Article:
March 2, 2016 | Catherine Masters
I just attended my first Employment First class. For those who are unfamiliar with what the Employment First program is, as I was only a week before, it is an initiative on behalf of our government to encourage unemployed people receiving food stamps to find employment and contribute to the society that is feeding them. When I first sat down, readying myself for the four-hour class, I looked around at my unemployed comrades. At 22, I am fairly certain that I was the youngest person there.
On my left was a guy who looked to be in his late-twenties, covered in tattoos, and clearly resenting the fact that he needed to be there. To my right was an Asian-American woman in her mid-thirties who had previously been convicted of a felony and who needed my assistance in understanding every instruction given throughout the class. Across the table from me was a man in his mid-fifties in a pressed collared shirt, dressed distinguishably nicer than anyone else there. Behind me there was a gentleman in his late-sixties who worked as a concrete foreman for twenty years, and who, due to recent health complications, could no longer work the only trade he was skilled in. All in all, there were about thirty people in the class, all from various backgrounds, ages, and ethnicities; all who, for whatever reason, could not find work, and had to feed themselves through government-provided food stamps.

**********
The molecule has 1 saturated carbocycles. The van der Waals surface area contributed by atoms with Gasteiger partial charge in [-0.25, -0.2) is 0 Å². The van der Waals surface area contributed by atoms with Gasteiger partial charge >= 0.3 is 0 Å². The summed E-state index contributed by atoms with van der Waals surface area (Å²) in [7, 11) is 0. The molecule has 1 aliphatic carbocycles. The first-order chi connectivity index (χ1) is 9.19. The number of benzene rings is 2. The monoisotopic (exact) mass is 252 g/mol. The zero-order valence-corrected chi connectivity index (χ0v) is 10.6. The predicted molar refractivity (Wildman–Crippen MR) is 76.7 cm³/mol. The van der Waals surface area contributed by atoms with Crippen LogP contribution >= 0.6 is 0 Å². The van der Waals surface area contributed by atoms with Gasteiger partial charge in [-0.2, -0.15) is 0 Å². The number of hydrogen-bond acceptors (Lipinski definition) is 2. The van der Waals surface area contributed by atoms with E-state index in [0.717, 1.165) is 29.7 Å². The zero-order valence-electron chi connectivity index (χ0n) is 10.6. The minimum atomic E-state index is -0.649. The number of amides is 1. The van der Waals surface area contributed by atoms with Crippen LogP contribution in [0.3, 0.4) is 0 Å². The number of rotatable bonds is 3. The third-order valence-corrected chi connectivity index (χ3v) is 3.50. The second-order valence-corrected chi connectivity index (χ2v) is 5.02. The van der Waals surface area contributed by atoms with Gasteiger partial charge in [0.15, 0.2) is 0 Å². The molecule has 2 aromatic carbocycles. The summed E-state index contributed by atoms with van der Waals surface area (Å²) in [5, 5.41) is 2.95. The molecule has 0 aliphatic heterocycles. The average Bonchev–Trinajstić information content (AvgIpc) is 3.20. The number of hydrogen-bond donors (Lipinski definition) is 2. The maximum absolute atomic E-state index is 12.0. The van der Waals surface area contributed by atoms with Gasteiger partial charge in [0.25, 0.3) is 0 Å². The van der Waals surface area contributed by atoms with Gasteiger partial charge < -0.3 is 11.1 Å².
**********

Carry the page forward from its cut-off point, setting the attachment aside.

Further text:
Naturally, finding myself in such a position as an Employment First class student was conducive to contemplating the current state of my life and how it came to this point. It was also conducive to contemplating our society and its expectations of me. Needing to receive food stamps because I can’t find a job does not exactly feel like a victory.
I received an excellent education—I started at a K-12 charter school, followed by a private prep school, and recently I earned dual Bachelor of Arts degrees. I have good parents, grew up in a good, safe community, and I have a stable support system in my wonderful group of friends. Yet, despite all of the advantages that life has provided me, I wound up in the same class as felons who can’t find work.
I don’t want to imply that as I sat in that room learning how to do well in job interviews or to fill out basic job applications, I felt superior in any way to anyone else in that room. I just want to emphasize the fact that, although I should be excelling in our merit and privilege-based society, I was really no better off in that moment than those people who have the odds stacked against them. This turn that my life has taken is unexpected, but it’s educational. It encourages understanding and compassion. It has led me to think about honesty and bravery.
I believe that bravery was exhibited in that Employment First classroom, in the faces of every person who showed up there. I see it every day in clips on the internet of people saving baby ducks from sewage drains or black teenagers standing up against police oppression or women “free bleeding” in the UK to protest the so-called “tampon tax.” Bravery is something that can be seen throughout our days, all day, every day (with many thanks to the internet) and it works to remind us that the world can be good just as often as it can be bad.